In 1981 LTV attempted to perform a similar expansion of its aerospace division. This time the takeover target was the Grumman Corporation. However, opposition from Grumman was considerable. The Federal Trade Commission arranged for an injunction on further purchases of Grumman stock by LTV on the grounds that a merger of the two companies would be anticompetitive in the carrier-based aircraft field. In addition, Grumman’s pension fund and an employee investment group (who already held 35% of the company’s stock) began buying large amounts of Grumman stock and refused to tender them for an LTV bid. This invited the interest of the U.S. Labor Department which was concerned about fiduciary improprieties. Even the company’s founder, 86-year old Leroy Grumman, came out of retirement to campaign for his company’s independence. What LTV may have underestimated most was the fierce loyalty of Grumman’s employees to their company. Yet it was a U.S. Court of Appeals which prevented LTV’s bid from being successful when it ruled against the takeover on antitrust grounds.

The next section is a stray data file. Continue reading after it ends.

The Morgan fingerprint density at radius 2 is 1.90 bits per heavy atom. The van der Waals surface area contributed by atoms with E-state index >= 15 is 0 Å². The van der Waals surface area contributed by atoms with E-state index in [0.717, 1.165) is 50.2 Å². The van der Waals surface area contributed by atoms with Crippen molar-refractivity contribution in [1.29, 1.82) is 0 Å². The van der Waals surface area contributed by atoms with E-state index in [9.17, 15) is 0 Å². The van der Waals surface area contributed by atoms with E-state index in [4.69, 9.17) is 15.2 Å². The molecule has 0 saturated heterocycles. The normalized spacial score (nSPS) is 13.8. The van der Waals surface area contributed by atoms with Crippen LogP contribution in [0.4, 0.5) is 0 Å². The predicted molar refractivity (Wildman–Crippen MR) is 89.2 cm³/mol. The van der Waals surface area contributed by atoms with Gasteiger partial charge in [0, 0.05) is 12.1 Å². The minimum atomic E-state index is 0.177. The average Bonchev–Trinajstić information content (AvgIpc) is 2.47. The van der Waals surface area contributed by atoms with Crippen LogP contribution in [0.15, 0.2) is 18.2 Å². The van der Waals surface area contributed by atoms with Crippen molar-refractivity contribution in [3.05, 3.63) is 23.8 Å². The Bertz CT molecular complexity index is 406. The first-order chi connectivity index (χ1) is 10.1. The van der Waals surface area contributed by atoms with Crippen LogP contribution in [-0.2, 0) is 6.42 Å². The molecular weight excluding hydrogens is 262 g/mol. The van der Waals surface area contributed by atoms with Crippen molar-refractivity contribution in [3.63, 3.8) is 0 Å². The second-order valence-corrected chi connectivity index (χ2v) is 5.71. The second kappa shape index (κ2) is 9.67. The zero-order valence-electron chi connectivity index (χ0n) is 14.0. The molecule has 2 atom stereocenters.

Without the additional resources of Grumman, LTV’s Vought division was forced to re-equip itself with new equipment in order to meet its 15-year $4 billion contract to produce a Multiple Launch Rocket System for the Defense department. It was a very costly investment which left LTV with liquidity problems at a very bad time.
LTV sold its Wilson subsidiary in June of 1981 (before the Grumman bid) in order to generate cash. The Wilson division’s share of revenue was quickly replaced, however, by the newly reorganized Continental-Emsco subsidiary. LTV officials claim to have known in advance that the profitable Continental-Emsco division was about to experience a period of adverse market conditions. However, according to LTV’s president Ray Hay, “the business came down so fast we didn’t have time to shut off our subcontractors.” As a result, Continental-Emsco was left with a year’s inventory and was forced to report a substantial operating loss.